This chicken is a one-pan meal with a side dish to boot, very simple to make, and packed with flavor. (Did you know you can stuff practically anything under the chicken skin for extra flavor? I've stuffed a mixture of spinach, mushroom, and Manchego cheese under the skin as well as several kinds of compound butters–truffle, garlic, lemon, herb–and it's out of this world.)
I found this jalapeño chicken recipe in the delightful cookbook Casa Marcela, by Marcela Valladolid. As she says, "For this one, you'd think there's so much heat from the raw jalapeño, but during the roasting it mellows out ... It also serves as a barrier between the flesh of the chicken and the direct heat in the oven, so the breast stays nice and moist."
I varied the peppers a bit because many jalapeños I find in local groceries are so mild they taste like green bell peppers. You can stick with just jalapeño (like Valladolid's recipe), or spice it up and use a mixture of serrano, fresno, jalapeño and/or even poblano. It's spicy, but not too spicy.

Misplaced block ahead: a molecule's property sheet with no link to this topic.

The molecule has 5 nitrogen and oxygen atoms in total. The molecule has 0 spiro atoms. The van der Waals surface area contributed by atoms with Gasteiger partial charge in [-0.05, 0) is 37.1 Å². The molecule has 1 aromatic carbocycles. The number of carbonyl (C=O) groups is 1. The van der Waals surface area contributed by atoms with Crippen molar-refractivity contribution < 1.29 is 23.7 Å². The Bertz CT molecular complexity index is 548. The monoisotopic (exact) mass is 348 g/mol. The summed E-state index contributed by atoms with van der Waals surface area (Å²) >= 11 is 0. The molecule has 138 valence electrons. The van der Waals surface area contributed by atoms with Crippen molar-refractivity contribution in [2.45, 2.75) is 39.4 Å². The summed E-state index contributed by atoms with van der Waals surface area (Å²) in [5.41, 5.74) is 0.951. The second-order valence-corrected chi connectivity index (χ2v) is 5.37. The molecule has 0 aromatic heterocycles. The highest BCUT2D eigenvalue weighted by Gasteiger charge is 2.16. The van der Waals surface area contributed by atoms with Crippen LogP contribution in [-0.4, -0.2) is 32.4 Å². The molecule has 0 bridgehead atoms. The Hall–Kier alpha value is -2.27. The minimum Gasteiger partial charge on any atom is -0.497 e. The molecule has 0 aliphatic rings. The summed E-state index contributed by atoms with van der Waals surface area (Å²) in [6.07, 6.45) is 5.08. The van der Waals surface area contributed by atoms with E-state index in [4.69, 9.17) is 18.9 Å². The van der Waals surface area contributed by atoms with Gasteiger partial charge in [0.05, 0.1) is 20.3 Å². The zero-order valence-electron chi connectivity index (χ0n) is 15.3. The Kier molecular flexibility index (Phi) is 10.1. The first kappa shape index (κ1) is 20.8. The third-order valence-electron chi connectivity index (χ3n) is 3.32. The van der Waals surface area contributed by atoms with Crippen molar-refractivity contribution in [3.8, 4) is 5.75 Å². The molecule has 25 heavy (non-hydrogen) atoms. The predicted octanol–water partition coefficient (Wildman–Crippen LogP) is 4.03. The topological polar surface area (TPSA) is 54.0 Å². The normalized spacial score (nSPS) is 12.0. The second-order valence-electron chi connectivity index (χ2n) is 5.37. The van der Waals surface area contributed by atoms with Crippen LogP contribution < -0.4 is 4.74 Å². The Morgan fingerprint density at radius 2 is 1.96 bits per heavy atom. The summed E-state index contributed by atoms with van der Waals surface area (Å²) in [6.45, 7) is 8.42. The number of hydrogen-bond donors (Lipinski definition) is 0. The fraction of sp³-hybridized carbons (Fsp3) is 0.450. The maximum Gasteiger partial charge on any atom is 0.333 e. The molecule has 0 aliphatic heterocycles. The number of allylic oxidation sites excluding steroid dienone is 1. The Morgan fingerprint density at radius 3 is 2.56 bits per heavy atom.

The chicken is roasted with baby potatoes so you have a side dish ready when the chicken is. In my house, we also serve this with black beans and/or rice for a South-of-the-Border-style meal. You can even shred the chicken for tostadas, enchiladas, or tortilla soup.
NOTE: Use latex gloves when handling chilies!
Adapted from: Casa Marcela, by Marcela Valladolid
Number of servings: makes 1 roast chicken
Top to bottom: jalapeño, fresno (red) and serrano peppers
I'm Jacquie, personal chef & recipe developer in the bay area. Living life with my wildly funny boyfriend and dog Marlowe. Lover of books, bourbon, chocolate and movies.